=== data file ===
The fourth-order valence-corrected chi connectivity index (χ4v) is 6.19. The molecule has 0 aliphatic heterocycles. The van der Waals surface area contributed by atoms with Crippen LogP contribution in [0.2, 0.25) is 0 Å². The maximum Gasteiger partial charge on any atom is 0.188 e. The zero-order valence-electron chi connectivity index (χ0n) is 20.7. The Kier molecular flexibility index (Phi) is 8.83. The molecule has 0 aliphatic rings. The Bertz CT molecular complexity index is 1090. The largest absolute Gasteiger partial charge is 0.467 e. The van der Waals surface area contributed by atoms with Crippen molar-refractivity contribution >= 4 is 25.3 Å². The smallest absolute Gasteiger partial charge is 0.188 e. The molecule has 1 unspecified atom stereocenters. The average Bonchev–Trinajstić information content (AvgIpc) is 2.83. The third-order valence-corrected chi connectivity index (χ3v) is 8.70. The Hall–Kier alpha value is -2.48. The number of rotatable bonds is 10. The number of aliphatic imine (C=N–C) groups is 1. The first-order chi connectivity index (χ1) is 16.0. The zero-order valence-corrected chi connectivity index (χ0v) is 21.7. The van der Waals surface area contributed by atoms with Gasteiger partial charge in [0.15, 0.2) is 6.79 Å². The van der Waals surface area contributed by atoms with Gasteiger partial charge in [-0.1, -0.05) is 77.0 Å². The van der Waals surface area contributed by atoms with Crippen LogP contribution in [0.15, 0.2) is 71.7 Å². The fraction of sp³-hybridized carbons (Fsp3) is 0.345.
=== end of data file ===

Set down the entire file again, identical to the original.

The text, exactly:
The fourth-order valence-corrected chi connectivity index (χ4v) is 6.19. The molecule has 0 aliphatic heterocycles. The van der Waals surface area contributed by atoms with Crippen LogP contribution in [0.2, 0.25) is 0 Å². The maximum Gasteiger partial charge on any atom is 0.188 e. The zero-order valence-electron chi connectivity index (χ0n) is 20.7. The Kier molecular flexibility index (Phi) is 8.83. The molecule has 0 aliphatic rings. The Bertz CT molecular complexity index is 1090. The largest absolute Gasteiger partial charge is 0.467 e. The van der Waals surface area contributed by atoms with Crippen molar-refractivity contribution >= 4 is 25.3 Å². The smallest absolute Gasteiger partial charge is 0.188 e. The molecule has 1 unspecified atom stereocenters. The average Bonchev–Trinajstić information content (AvgIpc) is 2.83. The third-order valence-corrected chi connectivity index (χ3v) is 8.70. The Hall–Kier alpha value is -2.48. The number of rotatable bonds is 10. The number of aliphatic imine (C=N–C) groups is 1. The first-order chi connectivity index (χ1) is 16.0. The zero-order valence-corrected chi connectivity index (χ0v) is 21.7. The van der Waals surface area contributed by atoms with Gasteiger partial charge in [0.15, 0.2) is 6.79 Å². The van der Waals surface area contributed by atoms with Gasteiger partial charge in [-0.1, -0.05) is 77.0 Å². The van der Waals surface area contributed by atoms with Crippen LogP contribution in [0.15, 0.2) is 71.7 Å². The fraction of sp³-hybridized carbons (Fsp3) is 0.345.